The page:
Helping others helps me

I consider myself pretty fortunate to have grown up with a loving family, a good education and living on the Sunshine Coast of Queensland – easily one of the best places around the world.

I’ve also always wanted to be able to help others and that has been part of the driving force behind Wings Around the World.

Sure, I want to fly around the world on the adventure of a lifetime and challenge myself beyond anything I have ever done before. Sure, I would love to break a world record in the process. But that’s not the entire plan.

What I really want to do, along with those reasons, is to be able to help others in some way, shape or form.

If I can inspire one teenager to believe they can step outside their comfort zone and achieve something they had never thought possible, or worse still, been told they couldn’t achieve by someone with no ability to dream, then I will have done a great thing.

Maybe, by my actions, if I can change the perspective of those lacking that ability to dream, those holding young people with passion and drive back, I will have done even more.

If we are not able to help each other, inspire each other and encourage each other we are lost.

That is one of the reasons I am delighted to be able to take part in Angel Flights.

For those that aren’t aware, as they describe on their website, Angel Flight Australia is a charity which coordinates non-emergency flights to assist country people access specialist medical treatment that would otherwise be unavailable to them because of the vast distance and high travel costs.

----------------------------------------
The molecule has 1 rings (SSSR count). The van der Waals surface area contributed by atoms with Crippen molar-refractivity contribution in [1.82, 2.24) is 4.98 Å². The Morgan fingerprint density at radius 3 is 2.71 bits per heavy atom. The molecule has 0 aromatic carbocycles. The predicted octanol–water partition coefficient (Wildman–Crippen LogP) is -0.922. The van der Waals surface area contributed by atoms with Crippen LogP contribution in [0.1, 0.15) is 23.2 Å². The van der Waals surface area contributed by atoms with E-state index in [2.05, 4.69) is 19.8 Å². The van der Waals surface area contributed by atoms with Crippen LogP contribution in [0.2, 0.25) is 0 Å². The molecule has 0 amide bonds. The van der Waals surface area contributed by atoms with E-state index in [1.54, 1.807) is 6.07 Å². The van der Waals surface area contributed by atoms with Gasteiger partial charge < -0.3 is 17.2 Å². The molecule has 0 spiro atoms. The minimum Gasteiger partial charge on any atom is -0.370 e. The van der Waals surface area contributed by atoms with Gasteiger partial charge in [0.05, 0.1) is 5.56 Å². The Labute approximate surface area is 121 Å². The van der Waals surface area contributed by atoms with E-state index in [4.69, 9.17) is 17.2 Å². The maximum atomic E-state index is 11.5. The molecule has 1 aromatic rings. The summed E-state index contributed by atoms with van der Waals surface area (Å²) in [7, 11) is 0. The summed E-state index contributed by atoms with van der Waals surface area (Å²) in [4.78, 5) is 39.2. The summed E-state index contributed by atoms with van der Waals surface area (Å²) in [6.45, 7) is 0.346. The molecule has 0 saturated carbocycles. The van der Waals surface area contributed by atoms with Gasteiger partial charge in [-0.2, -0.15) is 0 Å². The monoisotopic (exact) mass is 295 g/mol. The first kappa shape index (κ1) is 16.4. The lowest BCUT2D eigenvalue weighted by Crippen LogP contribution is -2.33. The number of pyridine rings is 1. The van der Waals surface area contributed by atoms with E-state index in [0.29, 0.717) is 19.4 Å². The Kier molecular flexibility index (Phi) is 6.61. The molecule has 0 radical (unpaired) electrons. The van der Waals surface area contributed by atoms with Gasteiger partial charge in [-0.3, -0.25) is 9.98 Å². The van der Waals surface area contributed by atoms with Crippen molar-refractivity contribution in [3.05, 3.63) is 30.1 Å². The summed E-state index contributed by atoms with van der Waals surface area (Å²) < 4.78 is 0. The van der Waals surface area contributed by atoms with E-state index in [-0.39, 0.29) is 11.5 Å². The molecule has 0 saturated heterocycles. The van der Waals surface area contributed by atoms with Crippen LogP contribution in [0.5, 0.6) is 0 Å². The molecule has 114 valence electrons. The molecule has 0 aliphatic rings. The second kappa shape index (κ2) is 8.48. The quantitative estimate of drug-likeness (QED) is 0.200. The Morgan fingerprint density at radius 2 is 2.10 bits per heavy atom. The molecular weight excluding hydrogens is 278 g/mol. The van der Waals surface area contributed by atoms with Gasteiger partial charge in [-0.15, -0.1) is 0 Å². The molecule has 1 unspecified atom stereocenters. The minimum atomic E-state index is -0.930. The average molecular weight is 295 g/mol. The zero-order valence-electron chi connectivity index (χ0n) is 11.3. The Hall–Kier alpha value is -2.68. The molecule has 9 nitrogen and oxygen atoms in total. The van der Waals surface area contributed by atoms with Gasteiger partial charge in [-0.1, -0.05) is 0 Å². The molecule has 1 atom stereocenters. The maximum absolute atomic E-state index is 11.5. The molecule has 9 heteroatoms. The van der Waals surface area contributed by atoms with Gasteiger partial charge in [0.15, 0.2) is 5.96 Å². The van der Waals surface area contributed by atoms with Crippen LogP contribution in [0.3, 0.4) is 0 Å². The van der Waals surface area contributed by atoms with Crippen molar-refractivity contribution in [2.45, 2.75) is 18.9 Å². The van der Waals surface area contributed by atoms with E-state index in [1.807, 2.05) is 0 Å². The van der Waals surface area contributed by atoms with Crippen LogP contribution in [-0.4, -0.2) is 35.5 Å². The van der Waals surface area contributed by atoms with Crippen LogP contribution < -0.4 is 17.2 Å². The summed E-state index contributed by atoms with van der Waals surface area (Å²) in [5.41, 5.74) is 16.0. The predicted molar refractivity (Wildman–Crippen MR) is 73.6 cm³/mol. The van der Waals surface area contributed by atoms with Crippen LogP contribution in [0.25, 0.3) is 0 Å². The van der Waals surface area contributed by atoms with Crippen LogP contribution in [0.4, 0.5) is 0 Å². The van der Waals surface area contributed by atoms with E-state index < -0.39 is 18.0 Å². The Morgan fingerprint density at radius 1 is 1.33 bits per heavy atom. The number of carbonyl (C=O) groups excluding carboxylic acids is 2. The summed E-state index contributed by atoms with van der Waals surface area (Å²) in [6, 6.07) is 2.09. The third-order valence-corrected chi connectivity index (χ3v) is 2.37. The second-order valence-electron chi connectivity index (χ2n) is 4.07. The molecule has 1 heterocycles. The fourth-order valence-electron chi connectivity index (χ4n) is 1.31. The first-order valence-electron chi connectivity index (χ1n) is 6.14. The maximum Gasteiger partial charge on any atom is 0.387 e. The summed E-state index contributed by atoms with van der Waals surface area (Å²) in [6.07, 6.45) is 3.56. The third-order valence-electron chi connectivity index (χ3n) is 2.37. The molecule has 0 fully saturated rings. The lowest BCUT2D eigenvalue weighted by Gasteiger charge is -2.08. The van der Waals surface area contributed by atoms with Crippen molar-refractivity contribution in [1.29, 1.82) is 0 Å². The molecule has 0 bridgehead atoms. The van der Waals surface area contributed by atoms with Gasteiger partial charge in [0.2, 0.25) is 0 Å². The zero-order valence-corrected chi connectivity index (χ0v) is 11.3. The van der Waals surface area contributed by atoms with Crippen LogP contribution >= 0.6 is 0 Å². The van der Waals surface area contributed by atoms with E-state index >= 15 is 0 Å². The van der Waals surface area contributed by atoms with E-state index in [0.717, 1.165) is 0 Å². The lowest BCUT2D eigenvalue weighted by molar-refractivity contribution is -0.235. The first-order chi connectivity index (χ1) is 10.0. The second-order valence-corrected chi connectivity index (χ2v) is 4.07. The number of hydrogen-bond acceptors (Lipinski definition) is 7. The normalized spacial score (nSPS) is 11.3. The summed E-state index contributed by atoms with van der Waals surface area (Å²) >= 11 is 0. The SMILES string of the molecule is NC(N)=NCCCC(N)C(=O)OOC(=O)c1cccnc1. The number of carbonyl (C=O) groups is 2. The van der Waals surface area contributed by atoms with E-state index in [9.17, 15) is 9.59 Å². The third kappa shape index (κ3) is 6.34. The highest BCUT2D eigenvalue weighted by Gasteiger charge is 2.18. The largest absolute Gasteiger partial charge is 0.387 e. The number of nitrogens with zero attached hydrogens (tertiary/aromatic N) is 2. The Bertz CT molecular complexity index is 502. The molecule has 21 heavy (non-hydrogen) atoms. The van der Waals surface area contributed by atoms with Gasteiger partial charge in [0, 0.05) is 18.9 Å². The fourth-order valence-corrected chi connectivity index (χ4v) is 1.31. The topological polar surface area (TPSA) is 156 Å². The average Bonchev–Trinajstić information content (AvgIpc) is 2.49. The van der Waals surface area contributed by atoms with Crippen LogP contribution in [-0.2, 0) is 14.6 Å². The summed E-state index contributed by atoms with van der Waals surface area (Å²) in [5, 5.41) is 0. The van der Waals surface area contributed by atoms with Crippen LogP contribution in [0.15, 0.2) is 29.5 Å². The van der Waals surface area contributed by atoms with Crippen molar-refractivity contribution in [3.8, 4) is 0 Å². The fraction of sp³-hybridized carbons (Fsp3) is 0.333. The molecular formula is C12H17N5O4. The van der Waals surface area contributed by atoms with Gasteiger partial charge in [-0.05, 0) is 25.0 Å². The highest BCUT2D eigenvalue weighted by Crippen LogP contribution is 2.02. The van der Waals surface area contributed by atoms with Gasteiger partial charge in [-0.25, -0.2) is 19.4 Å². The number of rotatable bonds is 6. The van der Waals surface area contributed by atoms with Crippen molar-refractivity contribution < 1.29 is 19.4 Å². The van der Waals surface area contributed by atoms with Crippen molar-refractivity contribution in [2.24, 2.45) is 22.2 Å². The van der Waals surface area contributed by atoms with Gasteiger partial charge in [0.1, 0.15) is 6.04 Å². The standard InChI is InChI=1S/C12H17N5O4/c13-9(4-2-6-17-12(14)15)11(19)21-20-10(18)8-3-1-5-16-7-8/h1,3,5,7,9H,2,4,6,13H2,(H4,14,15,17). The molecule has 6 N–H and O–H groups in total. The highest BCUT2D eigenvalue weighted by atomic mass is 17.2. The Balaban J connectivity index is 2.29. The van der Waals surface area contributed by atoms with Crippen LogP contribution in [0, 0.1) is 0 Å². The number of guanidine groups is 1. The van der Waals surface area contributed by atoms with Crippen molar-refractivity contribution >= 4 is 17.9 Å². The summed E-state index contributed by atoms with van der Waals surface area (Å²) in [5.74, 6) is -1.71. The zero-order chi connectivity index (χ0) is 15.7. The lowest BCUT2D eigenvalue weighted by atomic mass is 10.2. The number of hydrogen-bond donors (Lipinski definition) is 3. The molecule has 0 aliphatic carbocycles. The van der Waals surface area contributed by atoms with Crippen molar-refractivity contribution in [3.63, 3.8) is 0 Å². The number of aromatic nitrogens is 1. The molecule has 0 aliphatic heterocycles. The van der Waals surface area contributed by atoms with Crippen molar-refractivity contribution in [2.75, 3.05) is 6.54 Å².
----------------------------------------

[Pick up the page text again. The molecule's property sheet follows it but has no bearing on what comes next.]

So, in essence, pilots go and pick up passengers in the country and take them somewhere to get treatment. For me, there’s the added bonus of helping someone and continuing to build my flying hours and experience. It’s a win-win.

Recently I flew alongside Ross Harrison for an Angel Flight out to St George in a Cirrus SR-22, VH-FBT.

We picked up a man who needed to be taken to the Toowoomba Base Hospital for treatment of his lung cancer. He was extremely grateful and I was over the moon just to be able to help a little.

The flight itself was great. It was a hot day so the aircraft engine temperatures had to be monitored constantly during climbs to ensure we didn’t overheat them. Overall the weather was nice with a little bit of cloud that we flew above in smooth air.

I look forward to the next opportunity I get to help someone on the path to my Wings Around the World journey.

The weather was fantastic!
The weather was fantastic!


Flying, flying & more flying to gain IFR

In recent weeks Lachie has been focused on his bread and butter. Not in the sandwich or toast sense, but in the flying sense.

One thing about flying long distances and particularly with something as audacious as flying around the world, is the need for experience, for hours in the air. When you’re just 17, 18 or event 19 for that matter it presents as the biggest challenge.

To that end Lachie has spent plenty of time in the cockpit with a determined focus on earning his Instrument Rating.

To the uninitiated, the Instrument Rating allows you to fly under the IFR (Instrument Flight Rules), which essentially means you can fly by reference only to flight instruments and you don’t need to see outside the aircraft.